GUEST COLUMN: Prioritizing the Early Childhood Workforce | Opinion


Seventeen years ago, on a warm spring day, I nervously walked into a preschool classroom. I had an appointment with my child’s teacher and I didn’t know what to expect. After the meeting, I was anxious and worried about my child’s development and needed to do something. To support my child, I completed my early childhood education credentials at Denver Community College. During this process, I fell in love with preschool education.

Since then, I have helped open two early learning centers in Colorado Springs, taught approximately 180 children, and trained nearly 250 early childhood professionals as an instructor and coach.

I am thrilled with the recent and historic investments Colorado has made in early childhood. In 2019, Colorado committed funds to provide children with the opportunity to attend full-time kindergarten. In 2020, voters approved Proposition EE to provide universal preschool to all 4-year-olds. Then, last year, the Colorado General Assembly approved the Department of Early Childhood so that our children can have access to quality early childhood opportunities.

However, these investments cannot go so far without a workforce that is well paid, valued and incentivized to undertake the essential work they do every day. Early childhood educators are the backbone of our economy and of quality early learning, but we don’t treat them as such.

As a result, Colorado — despite being a state that places such a high value on the early years — faces an early educator crisis. This year, Colorado has the opportunity to invest in the early childhood workforce through Bill 22-1010’s Early Childhood Educator Income Tax Credit – a crucial piece of the puzzle early childhood education and care that has been missing for too long.

Nationally, 80% of child care centers are experiencing staffing shortages. The Colorado organization, Early Milestones, reports that 70% of early childhood education center directors struggle to find qualified staff. Low salaries and lack of benefits are barriers to recruiting and retaining staff. Combined with difficult working conditions and the impact of the pandemic, the turnover rate in early childhood is very high. Surprisingly, 30% of early childhood educators leave the field each year, four times the turnover rate of elementary school teachers.

About a third of Colorado teachers plan to leave the classroom. The shortage of early childhood educators in Colorado often means fewer child care options for parents, causing many children to miss out on early learning crucial to their success in school and in life. and lack contributions in other sectors that influence our economy.

I’ve worked with teachers who left the classroom due to low salaries that didn’t cover the bills. These talented and passionate teachers want to work with children, but can’t make ends meet doing the work they love — the work on which our children’s success, livelihoods and future depend.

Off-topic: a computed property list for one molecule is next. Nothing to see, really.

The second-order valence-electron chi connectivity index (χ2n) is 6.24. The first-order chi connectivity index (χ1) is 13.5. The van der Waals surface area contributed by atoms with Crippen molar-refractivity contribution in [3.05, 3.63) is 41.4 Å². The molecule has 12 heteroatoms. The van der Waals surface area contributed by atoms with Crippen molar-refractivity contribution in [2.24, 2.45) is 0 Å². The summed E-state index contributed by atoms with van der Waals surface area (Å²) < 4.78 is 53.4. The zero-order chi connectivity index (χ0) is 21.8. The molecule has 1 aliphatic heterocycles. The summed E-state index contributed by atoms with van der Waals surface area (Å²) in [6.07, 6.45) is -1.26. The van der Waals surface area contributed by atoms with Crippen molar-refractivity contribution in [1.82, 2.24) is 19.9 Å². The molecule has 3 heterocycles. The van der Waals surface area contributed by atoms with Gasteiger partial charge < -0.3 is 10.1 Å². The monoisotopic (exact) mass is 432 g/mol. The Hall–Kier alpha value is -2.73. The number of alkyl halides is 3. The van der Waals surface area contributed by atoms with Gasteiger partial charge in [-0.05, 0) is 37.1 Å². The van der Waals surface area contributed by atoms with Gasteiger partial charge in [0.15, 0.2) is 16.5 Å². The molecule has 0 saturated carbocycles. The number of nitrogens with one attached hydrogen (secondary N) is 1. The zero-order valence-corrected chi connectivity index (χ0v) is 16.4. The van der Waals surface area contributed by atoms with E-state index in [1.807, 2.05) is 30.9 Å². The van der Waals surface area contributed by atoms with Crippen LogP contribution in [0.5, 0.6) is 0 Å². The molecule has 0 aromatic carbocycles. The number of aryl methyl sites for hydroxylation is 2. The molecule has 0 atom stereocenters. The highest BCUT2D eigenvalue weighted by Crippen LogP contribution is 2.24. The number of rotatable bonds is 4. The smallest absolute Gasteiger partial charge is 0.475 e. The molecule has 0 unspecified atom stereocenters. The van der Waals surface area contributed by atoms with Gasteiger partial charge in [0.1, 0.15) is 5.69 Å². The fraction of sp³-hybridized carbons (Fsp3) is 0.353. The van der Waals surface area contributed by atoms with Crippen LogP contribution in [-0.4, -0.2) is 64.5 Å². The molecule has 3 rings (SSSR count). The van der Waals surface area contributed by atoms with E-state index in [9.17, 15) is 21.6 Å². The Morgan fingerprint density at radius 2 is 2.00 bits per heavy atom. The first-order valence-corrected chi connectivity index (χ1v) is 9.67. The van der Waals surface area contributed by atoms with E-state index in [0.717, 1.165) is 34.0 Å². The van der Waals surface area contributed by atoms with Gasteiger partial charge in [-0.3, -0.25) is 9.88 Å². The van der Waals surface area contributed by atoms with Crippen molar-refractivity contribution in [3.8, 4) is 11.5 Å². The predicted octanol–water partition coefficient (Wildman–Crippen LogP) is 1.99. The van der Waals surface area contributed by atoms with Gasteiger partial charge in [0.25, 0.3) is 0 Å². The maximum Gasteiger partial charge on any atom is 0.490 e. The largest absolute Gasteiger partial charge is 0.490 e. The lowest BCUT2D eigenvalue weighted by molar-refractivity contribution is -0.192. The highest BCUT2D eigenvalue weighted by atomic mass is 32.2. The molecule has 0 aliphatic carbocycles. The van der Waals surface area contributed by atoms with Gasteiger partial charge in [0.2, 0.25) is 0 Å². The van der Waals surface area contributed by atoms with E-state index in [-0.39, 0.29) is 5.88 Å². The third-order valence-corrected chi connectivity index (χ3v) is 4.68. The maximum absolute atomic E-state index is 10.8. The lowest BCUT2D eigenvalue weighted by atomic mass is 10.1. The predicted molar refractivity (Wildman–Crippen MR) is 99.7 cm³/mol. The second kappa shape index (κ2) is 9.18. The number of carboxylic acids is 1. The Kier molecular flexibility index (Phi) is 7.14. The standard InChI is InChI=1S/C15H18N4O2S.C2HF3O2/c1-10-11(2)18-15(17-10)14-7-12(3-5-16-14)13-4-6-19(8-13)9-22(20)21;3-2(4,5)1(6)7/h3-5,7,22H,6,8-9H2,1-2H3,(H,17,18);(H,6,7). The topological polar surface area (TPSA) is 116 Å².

This problem is not unique to Colorado, but Colorado is unique in that it is one of the few states rapidly expanding its early childhood education and care programs. In 2023, we will roll out universal preschool, and not too far in the future, the Department of Early Childhood will further expand early childhood opportunities. How can these programs succeed without a strong and valued workforce in early childhood education and care? To keep up with this positive and exciting growth for children, we need early childhood professionals now.

House Bill 22-1010 is an important step in addressing this issue. The bill, pending in the Colorado General Assembly, proposes an income tax credit of up to $1,500 per year for early childhood educators depending on the educator’s degree level . This has the potential to create big changes. For example, a similar tax credit in Louisiana resulted in a four-fold increase in the number of educators graduating and an eight-fold increase in staff earning advanced degrees.

Imagine what that could mean for Colorado’s workforce and, therefore, for our children? Teachers are at the heart of quality early learning. As such, they must be at the center of early childhood policy. Join me in urging the Colorado General Assembly to pass Bill 22-1010. It’s time to value the early childhood workforce and honor the life-changing work they do every day.

Elisha Stewart is a Colorado Springs early childhood educator, business owner, and Save the Children Action Network advocate.

Elisha Stewart is a Colorado Springs early childhood educator, business owner, and Save the Children Action Network advocate.


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